Lockheed Martin has signed a long-term agreement for multiple launches with ABL Space Systems. The deal details up to 58 launches within the next decade, a transaction worth several hundred million dollars. The company seeks to take advantage of ABL’s affordable launch vehicle by increasing risk reduction with test missions.
The contract covers up to 26 launches of ABL’s RS1 rocket through 2025, and an additional 32 launches from 2026 through 2029. Those launches would take place from any of several potential locations, including Cape Canaveral Space Force Station, Vandenberg Air Force Base and the Shetland Space Centre under development in the United Kingdom.
Speaking about the agreement, Rick Ambrose, Executive Vice President at Lockheed Martin Space said: “This long-term agreement with ABL solidifies our strategic partnership for the future. Having this assured access to space will accelerate our ability to demonstrate the spacecraft and associated payload technologies we are developing to meet the future mission needs for our customers.”
Harry O’Hanley, CEO and co-founder of ABL, added: “We designed RS1 with flexibility in mind. We can serve a wide array of missions from many different launch sites using RS1’s large payload capacity and deployable ground systems. We’re excited to support Lockheed Martin’s launches, providing a unique end-to-end capability to the most important US space missions.”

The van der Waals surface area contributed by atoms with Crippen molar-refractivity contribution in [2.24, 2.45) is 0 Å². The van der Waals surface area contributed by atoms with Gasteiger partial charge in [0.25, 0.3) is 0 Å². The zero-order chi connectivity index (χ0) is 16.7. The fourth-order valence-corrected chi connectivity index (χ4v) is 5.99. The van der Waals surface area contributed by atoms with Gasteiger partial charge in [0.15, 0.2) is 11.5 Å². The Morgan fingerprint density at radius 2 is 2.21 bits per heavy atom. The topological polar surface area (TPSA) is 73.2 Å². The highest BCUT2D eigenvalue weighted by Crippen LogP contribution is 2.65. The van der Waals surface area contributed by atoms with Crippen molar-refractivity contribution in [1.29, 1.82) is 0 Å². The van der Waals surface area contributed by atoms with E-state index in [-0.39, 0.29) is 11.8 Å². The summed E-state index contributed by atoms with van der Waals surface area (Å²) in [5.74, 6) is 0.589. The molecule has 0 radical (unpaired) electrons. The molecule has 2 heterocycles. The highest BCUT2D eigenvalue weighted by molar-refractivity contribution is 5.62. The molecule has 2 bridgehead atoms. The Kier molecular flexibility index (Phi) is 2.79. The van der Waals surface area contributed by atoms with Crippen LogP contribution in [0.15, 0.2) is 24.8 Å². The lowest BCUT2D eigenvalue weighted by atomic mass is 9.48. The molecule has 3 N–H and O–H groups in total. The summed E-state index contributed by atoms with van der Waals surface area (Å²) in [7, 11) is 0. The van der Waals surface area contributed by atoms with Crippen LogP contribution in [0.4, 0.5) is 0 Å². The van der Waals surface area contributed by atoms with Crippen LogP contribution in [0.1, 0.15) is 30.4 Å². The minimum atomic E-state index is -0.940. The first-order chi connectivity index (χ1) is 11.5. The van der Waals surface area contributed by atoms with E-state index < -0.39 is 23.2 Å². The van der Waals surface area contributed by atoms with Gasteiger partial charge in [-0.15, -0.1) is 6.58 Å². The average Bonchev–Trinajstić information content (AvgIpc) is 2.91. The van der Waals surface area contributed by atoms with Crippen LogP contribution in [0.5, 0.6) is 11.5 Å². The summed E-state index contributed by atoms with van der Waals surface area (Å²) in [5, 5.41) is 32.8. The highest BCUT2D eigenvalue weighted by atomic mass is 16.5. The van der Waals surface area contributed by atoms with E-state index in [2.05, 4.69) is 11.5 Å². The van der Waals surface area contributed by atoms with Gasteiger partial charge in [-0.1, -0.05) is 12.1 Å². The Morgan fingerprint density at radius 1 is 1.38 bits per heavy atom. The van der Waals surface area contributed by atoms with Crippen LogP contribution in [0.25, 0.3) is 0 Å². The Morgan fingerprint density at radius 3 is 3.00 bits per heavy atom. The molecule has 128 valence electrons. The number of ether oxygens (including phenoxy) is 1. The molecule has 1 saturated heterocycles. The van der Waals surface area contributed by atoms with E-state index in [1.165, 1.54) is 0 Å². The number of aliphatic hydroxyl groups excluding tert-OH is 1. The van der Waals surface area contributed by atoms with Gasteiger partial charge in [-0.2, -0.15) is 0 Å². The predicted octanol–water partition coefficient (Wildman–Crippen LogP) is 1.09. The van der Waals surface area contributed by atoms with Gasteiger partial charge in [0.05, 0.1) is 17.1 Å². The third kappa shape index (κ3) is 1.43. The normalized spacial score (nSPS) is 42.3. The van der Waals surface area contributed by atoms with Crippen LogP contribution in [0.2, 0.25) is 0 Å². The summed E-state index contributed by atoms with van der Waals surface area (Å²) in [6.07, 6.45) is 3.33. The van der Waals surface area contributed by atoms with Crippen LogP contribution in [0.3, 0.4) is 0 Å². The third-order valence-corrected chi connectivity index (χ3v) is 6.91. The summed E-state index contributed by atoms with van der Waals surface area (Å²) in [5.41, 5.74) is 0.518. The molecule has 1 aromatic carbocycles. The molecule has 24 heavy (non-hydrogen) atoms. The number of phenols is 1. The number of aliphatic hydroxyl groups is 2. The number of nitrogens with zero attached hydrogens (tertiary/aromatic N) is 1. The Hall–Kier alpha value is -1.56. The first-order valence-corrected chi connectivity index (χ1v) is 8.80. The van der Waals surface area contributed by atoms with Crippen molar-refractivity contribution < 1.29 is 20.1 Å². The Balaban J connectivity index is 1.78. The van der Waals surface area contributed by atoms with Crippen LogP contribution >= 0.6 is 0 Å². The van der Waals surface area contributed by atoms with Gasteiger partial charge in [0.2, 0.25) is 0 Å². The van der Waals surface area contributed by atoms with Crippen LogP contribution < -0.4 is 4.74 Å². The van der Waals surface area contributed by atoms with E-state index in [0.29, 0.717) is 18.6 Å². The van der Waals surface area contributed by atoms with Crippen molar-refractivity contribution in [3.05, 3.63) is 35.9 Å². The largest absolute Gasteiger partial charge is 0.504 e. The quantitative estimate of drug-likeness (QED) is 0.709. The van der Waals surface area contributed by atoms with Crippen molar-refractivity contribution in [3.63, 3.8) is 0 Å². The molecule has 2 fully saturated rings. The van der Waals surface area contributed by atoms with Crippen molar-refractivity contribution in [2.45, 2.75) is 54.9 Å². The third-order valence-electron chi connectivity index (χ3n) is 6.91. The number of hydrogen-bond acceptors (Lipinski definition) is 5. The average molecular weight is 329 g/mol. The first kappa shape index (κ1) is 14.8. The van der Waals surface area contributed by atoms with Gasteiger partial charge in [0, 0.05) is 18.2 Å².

ABL provides launch services with the RS1 launch vehicle and GS0 deployable launch system, which are both under development with funding from the US Space Force. RS1 is capable of delivering up to 2,976 lbs (1,350 kg) to low Earth orbit. GS0 is a containerised system operable by a small team to rapidly launch RS1 from new sites in the US and around the world.
Lockheed Martin is developing payload technologies to support a variety of mission areas, such as earth observation, global ubiquitous communications, climate monitoring and beyond.
Dan Piemont, president and co-founder of ABL, commented: “We believe that routine, dedicated access to space for small satellites is critical to achieving the US and allied civil and defence priorities. This major agreement will help ABL and Lockheed Martin accelerate the development and deployment of next-generation space systems over the decade to come.”